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Displaying 141-160 of 364 results
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Saskatchewan River

The Saskatchewan River is 1,939 km long from the Rocky Mountains headwaters to Cedar Lake in central Manitoba. When including its longest tributary, the South Saskatchewan River, the Saskatchewan River is the fourth-longest river in Canada. It’s a major tributary to the Nelson River, ultimately draining into Hudson Bay. Its name is derived from the Cree word kisiskâciwanisîpiy meaning swift-flowing river. The Saskatchewan River was a major transportation route for First Nations for thousands of years and was an instrumental transportation and resource corridor during the fur trade and early European exploration.

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Jean-Louis Riel

Jean-Louis Riel (also known as Louis Riel Sr.), Métis leader, farmer, miller (born in 1817 in Île-à-la-Crosse, Saskatchewan; died in 1864 in Saint-Boniface, Manitoba). Riel rallied hundreds of Métis people in support of Métis defendants against the Hudson’s Bay Company in the 1849 Sayer trial. A landmark case in the history of the Canadian West, the Sayer verdict re-established free fur trade in the Red River Colony. By the 1850s, Jean-Louis Riel had become a leader of the French-Canadian community in the Red River. His role in having the French language used in the Assiniboia courts, and in gaining representation for the Métis on the Council of Assiniboia, helped to cement this status. Riel’s outspoken stance on Métis rights and autonomy significantly influenced his son, Louis Riel, who went on to become arguably the most significant historical Métis leader.

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Shirley and Sharon Firth

Shirley Firth, cross-country skier (born 31 December 1953 in Aklavik, NWT; died 30 April 2013 in Yellowknife, NWT) and Sharon Anne Firth, cross-country skier (born 31 December 1953 in Aklavik, NWT). Twin sisters Shirley and Sharon Firth, members of the Gwich’in First Nation, were among the first Aboriginal athletes to represent Canada at the Olympics, and were members of the first Canadian women’s cross-country ski team at the Olympics.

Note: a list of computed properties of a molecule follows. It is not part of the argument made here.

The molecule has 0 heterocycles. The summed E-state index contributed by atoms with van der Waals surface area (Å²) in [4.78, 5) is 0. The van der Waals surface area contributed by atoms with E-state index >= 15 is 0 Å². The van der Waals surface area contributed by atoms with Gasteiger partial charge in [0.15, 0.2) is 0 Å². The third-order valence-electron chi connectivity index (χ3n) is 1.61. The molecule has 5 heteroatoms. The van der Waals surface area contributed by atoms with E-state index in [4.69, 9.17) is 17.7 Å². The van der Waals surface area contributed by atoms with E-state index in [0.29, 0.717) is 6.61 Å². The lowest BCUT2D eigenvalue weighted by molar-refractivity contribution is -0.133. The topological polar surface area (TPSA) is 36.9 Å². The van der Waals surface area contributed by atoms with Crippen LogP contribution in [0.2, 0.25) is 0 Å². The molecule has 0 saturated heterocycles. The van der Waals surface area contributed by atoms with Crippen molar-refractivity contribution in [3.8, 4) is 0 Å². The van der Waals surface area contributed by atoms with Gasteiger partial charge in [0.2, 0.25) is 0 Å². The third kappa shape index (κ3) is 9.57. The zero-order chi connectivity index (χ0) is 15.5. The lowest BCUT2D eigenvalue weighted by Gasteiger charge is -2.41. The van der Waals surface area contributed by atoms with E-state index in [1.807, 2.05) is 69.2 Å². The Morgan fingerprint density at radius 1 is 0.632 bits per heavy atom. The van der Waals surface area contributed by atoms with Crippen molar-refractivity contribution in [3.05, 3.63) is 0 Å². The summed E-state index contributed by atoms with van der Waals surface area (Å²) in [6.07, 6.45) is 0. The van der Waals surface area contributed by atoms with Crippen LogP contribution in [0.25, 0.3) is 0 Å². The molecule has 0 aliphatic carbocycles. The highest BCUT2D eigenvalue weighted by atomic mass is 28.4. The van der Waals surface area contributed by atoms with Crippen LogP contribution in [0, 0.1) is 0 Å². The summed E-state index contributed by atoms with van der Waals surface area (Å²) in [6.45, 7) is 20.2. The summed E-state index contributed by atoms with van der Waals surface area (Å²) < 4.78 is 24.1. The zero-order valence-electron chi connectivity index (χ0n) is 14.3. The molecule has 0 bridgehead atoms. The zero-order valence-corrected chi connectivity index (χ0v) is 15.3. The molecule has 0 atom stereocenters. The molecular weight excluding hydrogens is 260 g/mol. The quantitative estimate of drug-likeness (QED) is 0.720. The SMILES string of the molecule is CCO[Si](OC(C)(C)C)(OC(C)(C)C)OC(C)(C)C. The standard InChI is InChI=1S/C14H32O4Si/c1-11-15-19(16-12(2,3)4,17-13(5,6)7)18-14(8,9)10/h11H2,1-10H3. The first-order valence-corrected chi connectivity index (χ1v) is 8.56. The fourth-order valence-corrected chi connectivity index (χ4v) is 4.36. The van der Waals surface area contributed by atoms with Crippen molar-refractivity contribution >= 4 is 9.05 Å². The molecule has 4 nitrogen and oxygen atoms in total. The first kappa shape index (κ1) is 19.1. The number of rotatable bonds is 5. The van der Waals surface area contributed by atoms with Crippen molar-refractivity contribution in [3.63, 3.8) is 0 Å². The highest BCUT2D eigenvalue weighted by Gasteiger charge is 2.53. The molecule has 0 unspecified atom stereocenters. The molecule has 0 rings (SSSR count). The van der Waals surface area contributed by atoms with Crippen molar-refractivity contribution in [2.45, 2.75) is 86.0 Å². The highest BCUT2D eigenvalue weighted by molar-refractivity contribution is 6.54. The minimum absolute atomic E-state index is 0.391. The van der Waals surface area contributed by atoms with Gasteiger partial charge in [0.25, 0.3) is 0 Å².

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Sara Riel

Sara Riel, (also known as Sister Marguerite Marie), sister of Louis Riel, Métis Grey Nun and missionary, cultural liaison, teacher, founder of female Catholic lay organization (born 11 October 1848 in St. Boniface, Red River Colony [now Manitoba]; died 27 December 1883 in Île-à-la-Crosse, SK). Sara Riel strove to empower Métis people and women through English-language and Catholic studies. Her education and multilingual abilities made her a valuable mediator between conflicting cultures in the early Red River Colony. Today, a charitable organization established by the Grey Nuns of Manitoba bears her name.

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Vernon Harper

Vernon Harper (Asin or Asini in Cree; often referred to as Vern Harper), Cree elder, medicine man, Indigenous rights activist, veteran and boxer (born 17 June 1936 in Toronto, ON; died there on 12 May 2018). A well-known community leader, Harper worked to preserve and promote Indigenous culture in a range of contexts, including during the American Indian Movement in the 1960s and 1970s, and at friendship centres, schools, correctional facilities and health care institutions primarily in urban areas.

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Reserves in Saskatchewan

Saskatchewan is home to at least 70 First Nations and various Métis communities. It contains 782 reserves, settlements and villages, many of which are located in the southern half of the province. Reserves in Saskatchewan were created between 1874 and 1906 by Treaties 2, 4, 5, 6, 8 and 10. As of 2016, 47.5 per cent of the province’s 114,570 self-identified First Nations peoples live on reserves, a percentage comparable to the province of Manitoba. Most of the remaining 47 per cent who reside off-reserve in Saskatchewan live in the cities of Saskatoon, Regina and Prince Albert.